TED Conversations

Lizanne Hennessey

Singer Songwriter & Vocal Coach, Lizanne Hennessey - Voice Coach

TEDCRED 50+

This conversation is closed.

How can we talk to kids?

How many of us have (albeit inadvertently) asked a child, "What are you going to be when you grow up"? Admittedly, I have caught myself doing this.

It's a bizarre way of making small-talk with a child, isn't it?
"Having fun in the sandbox? That's a cool sandcastle... so tell me, kid, what is your ultimate goal in life?" This isn't an easy question for anyone to answer, let alone a 5-year-old.

To me, this question reinforces the way our system is put together - which is designed to mold children into consumers, so they will be instrumental in our economic growth. At the same time, it is a question that can help us understand what drives our kids, what they are passionate about, what their dreams are...

In this article, Jennifer Fulwiler proposes that we should altogether stop asking kids this question, as it "reinforces the idea that the way to find identity and value is through career" and "undermines the concept of vocation":
http://www.ncregister.com/blog/jennifer-fulwiler/lets-stop-asking-children-what-they-want-to-be-when-they-grow-up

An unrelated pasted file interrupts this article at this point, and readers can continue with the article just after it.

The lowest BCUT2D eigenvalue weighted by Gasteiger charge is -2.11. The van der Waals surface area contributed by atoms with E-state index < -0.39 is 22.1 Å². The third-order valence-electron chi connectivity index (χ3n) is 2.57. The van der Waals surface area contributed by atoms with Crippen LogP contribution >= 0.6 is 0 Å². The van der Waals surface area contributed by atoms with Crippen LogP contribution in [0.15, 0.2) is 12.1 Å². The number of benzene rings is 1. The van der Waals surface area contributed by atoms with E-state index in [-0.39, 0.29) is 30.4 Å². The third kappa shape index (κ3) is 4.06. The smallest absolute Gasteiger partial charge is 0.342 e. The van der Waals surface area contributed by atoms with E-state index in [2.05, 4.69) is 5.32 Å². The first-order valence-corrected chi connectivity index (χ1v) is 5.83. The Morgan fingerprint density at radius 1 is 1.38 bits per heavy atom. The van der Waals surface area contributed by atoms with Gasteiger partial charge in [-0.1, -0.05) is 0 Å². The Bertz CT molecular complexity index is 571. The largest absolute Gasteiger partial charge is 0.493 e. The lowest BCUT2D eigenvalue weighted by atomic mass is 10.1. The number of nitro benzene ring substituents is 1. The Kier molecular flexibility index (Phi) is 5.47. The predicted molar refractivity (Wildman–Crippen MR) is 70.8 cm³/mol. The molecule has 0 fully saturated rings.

How can we talk with kids, encourage them to explore who they are, and get them excited about who they will become, without asking such a weighty question? How can we allow them to expand their imaginations, and let them know they are taken seriously at the same time? How can we differentiate things like a purpose in life, as opposed to a career, in a way that children can focus on and hopefully achieve their passions?

Share:

Showing single comment thread. View the full conversation.

  • thumb
    Jun 28 2013: I wanted to give one more comment from my husband's point of view. He just called me from work and we chatted for a moment and I asked him "What do you think the most important impact was that you had on Matt? He's not much of a big talker, but he had a good answer... he said "I got my ass out of bed and went to work every day". He said "I knew that no matter what Matt chose to do, so long as he had a good work ethic, he would be ok." Simple but clear. That old cheesy saying "children learn what they live" is so true. If they see dad drink till 2 am and then call out sick, they will learn that behavior and will never have respect for themselves no matter what they chose to do for a living. He also sat in the stands right next to me during all of the hockey games. GO MATT!!!!
    • W T 100+

      • +1
      Jun 28 2013: Amy, thank you for this.

      Last week we had to drive my husband to work at 5:30 in the morning because one of ours cars was being serviced. The kids got to see firsthand the sacrifice their dad makes on a daily basis for them.
      After we dropped dad off, the kids went back to sleep.

      At 11:00 am my son looks at the clock and exclaims "hey, dad's been working for six hours already!!"
      He had just finished eating his breakfast, and realized how easy he has it as a kid.

      Our appreciation the family head increased 10-fold that morning.

Showing single comment thread. View the full conversation.